2006-12-15 Gabriel Stille
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The history and presence of jewish comunity in Sarajevo

Before WWII there were five public synagogues. Today only one serves it's original purposeBefore WWII there were five public synagogues. Today only one serves it's original purpose
In Sarajevo, the capital of Bosnia and Hercegovina, there is a small but active Jewish community.  Both its history, which dates back to the 16th century and the days of the exodus of the Ladino-speaking Spanish Jews, and its present situation in post-war Bosnia, sets it apart from the Jewish communities of other European capitals.

There is a saying about Bosnia and Hercegovina today: One state, two entities, three constituent peoples, four traditional religions and thousands of problems. Beside Muslims, Roman Catholic and Serbian Orthodox Christians, Jews are among Sarajevo's native citizens. The first Sephardic Jews arrived in the 16th century, expelled from Spain, and were granted certain rights within the Ottoman Empire. The Jews of Sarajevo lived among other inhabitants, as traders and craftsmen. Throughout the centuries, the Sephardic Jews maintained their traditions - as well as their language, Ladino, still understood by older community members today.

Newspaper printed in "Ladino"Newspaper printed in "Ladino"
Jakob Finci, President of the Jewish communities of Bosnia and Hercegovina: "It is very similar to modern Spanish. Here we used to have a Spanish battalion, as peace keepers, they were astonished, because it is the way Spanish were spoken four hundred years ago, in the time of Cervantes. Ladino was a really familiar language, a language from my kitchen, so to say, but don't ask me about democratization and globalisation in Ladino..."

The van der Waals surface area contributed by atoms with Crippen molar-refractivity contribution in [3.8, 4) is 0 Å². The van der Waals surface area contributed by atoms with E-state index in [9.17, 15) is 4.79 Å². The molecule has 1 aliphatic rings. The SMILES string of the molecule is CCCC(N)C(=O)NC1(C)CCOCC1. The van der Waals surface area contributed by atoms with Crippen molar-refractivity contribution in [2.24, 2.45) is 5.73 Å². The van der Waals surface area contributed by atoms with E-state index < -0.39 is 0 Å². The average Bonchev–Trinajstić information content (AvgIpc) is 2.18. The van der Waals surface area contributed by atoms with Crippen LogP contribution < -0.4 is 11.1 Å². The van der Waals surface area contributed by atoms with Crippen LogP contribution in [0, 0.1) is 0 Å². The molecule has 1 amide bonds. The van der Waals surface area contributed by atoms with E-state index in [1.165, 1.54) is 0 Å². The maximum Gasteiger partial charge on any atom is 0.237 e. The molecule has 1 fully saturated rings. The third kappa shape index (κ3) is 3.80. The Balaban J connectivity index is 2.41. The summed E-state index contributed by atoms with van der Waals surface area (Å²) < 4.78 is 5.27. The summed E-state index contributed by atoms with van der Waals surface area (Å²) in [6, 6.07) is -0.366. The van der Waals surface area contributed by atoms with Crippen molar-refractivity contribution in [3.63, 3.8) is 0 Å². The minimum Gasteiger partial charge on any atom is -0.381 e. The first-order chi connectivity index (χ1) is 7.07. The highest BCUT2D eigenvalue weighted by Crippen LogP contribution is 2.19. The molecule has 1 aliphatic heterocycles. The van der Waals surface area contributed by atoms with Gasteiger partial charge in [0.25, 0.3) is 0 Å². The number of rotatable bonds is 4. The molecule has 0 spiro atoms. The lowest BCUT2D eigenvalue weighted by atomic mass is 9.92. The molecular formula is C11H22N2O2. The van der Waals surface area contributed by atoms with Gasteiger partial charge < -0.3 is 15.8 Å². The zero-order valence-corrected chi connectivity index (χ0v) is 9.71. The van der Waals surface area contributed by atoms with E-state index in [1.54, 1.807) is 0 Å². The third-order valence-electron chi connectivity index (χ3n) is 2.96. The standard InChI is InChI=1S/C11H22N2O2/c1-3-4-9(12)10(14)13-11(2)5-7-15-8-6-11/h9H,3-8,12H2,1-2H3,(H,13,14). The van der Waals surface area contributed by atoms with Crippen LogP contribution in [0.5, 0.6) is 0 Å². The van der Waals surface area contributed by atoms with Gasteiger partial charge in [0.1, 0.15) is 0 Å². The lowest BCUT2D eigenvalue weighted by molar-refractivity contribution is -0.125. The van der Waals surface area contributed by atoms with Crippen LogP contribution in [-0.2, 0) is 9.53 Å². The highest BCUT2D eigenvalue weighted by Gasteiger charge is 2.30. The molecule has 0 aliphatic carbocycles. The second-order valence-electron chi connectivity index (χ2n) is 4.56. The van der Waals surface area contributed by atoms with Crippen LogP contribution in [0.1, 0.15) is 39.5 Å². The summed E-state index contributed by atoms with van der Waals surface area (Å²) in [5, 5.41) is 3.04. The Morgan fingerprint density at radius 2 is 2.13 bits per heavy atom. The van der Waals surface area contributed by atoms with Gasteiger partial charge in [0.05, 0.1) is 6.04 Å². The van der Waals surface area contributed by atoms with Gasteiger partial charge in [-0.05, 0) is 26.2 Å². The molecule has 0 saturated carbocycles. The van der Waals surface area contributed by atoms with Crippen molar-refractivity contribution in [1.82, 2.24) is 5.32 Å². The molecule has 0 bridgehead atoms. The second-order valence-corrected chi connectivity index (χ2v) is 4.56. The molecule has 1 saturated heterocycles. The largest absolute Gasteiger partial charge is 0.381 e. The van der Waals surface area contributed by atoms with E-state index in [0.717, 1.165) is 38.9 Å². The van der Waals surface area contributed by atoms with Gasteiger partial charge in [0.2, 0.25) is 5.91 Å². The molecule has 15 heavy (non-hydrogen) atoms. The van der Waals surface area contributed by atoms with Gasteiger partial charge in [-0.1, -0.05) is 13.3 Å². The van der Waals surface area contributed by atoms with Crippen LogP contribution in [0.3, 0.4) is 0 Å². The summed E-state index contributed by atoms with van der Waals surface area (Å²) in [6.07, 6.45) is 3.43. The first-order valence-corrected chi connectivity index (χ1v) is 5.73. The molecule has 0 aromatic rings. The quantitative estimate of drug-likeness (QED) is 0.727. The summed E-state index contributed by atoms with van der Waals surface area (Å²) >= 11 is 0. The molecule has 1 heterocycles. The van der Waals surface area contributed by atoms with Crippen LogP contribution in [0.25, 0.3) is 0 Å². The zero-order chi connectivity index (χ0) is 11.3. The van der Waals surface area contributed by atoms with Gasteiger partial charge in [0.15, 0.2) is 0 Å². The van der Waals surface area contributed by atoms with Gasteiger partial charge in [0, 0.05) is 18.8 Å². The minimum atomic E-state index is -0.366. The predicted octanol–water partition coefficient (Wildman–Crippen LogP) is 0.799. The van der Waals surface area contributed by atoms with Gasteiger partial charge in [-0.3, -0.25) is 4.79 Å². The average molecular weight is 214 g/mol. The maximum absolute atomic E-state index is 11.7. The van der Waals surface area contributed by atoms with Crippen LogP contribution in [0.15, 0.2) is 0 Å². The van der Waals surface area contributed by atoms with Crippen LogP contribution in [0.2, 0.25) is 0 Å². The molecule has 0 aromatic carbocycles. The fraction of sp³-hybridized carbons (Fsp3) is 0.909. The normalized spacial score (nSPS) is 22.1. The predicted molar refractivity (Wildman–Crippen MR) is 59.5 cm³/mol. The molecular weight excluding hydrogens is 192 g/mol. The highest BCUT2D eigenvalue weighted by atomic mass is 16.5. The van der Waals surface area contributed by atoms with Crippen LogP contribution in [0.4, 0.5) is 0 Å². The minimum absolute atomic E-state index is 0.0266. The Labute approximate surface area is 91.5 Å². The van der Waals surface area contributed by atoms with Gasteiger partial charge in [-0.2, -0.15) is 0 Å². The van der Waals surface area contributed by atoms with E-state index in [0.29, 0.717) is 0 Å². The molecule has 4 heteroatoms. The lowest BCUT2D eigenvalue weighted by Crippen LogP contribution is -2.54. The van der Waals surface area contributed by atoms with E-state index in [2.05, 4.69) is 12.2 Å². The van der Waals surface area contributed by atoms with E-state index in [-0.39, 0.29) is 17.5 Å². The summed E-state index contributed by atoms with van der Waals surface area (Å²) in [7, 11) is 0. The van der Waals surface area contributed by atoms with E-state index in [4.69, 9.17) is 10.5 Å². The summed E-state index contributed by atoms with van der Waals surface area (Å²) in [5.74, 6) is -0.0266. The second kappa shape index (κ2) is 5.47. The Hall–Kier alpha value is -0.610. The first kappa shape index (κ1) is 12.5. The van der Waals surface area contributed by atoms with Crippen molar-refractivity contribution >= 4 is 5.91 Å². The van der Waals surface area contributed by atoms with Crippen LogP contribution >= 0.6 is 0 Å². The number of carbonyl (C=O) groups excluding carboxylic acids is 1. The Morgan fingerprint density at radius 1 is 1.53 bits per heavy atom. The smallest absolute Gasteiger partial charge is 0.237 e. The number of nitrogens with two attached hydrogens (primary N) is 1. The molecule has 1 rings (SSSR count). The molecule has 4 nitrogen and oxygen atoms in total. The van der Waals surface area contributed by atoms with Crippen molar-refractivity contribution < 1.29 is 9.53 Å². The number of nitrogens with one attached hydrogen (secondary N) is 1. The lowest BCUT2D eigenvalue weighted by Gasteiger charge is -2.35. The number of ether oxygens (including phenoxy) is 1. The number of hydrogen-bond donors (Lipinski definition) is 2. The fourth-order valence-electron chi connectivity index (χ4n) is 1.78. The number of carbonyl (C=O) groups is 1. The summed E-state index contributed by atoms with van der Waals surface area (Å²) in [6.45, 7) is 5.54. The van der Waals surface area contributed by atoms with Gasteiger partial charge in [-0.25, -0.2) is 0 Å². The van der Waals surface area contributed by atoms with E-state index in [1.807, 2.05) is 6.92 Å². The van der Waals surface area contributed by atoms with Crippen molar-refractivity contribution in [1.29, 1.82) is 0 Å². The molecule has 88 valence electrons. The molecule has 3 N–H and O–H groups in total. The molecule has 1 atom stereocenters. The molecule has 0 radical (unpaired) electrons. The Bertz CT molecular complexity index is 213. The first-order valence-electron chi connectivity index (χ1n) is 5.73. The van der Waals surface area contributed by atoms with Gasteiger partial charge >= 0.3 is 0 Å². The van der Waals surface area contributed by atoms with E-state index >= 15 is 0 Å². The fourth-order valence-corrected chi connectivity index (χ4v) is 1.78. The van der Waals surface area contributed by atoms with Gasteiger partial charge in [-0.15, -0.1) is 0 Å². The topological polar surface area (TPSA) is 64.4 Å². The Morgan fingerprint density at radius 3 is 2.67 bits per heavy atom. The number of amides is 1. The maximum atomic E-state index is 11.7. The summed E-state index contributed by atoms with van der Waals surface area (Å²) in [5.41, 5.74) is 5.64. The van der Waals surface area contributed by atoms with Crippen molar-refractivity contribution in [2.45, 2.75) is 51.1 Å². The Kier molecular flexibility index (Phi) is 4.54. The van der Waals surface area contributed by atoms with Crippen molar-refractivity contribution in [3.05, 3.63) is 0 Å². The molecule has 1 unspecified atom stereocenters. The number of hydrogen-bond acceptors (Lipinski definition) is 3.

Once, the Jews of Sarajevo constituted one fifth of the population. Before WWII there were five public synagogues. Today the community in Sarajevo is counting 700 members, out of a total of around 1100 in all of the country.

Elma Softic-Kaunitz, secretary general of the community: "Things are... OK, we are trying to do our best to organize community life, which means to organize different social activities but also religious activities. We have La Benevolencija, which is a Jewish cultural, educational and humanitarian organization."

La Benevolencija not only promotes the Sephardic heritage of Sarajevo, it also played an important role during the siege of Sarajevo 1992-1995. Evacuation convoys and mail services were negotiated, and food and medical help were distributed throughout the war to those in need, not only community members. Today, a decade after the peace treaty, La Benevolencija visits the elderly, organizes education and micro-loans to help start small businesses, and gather cross-ethnic women's and children's groups. Making the young take part in community life is also of great importance.

Jakob Finci: The Jewish problem here is that we are an ageing community. In the last three years there were over forty funerals, but only one new born baby. That's our problem.

the old Jewish cemetary in Sarajevo - scarred by the warthe old Jewish cemetary in Sarajevo - scarred by the war
Many Jews, as other Bosnians, have left the country since the outbreak of the war, and the remaining Jews in Bosnia and Hercegovina share the same problems as other citizens, most notably the massive unemployment and the unstable political situation, with parties still formed along ethnical lines.

Beside the problems, Jakob Finci stresses the good relations to the other religious groups, and the fact that there is no problem with antisemitism. The Sarajevo Synagogue, housing the community center, is greeting its visitors with an open door.

"We think it is the best way to preserve this normality, because otherwise, as soon as you put two policemen, surveillance, checkups and so on, everyone will be suspicious. No we are not afraid, we are living with open doors, with our neighbours. That's the best way to defend ourselves, we think now. Let's hope that we are not wrong."

So, well incorporated but not assimilated, the Jewish Community in Sarajevo takes part in the efforts to make their capital, and their country, develop, for those who have stayed - and for those who may come back.

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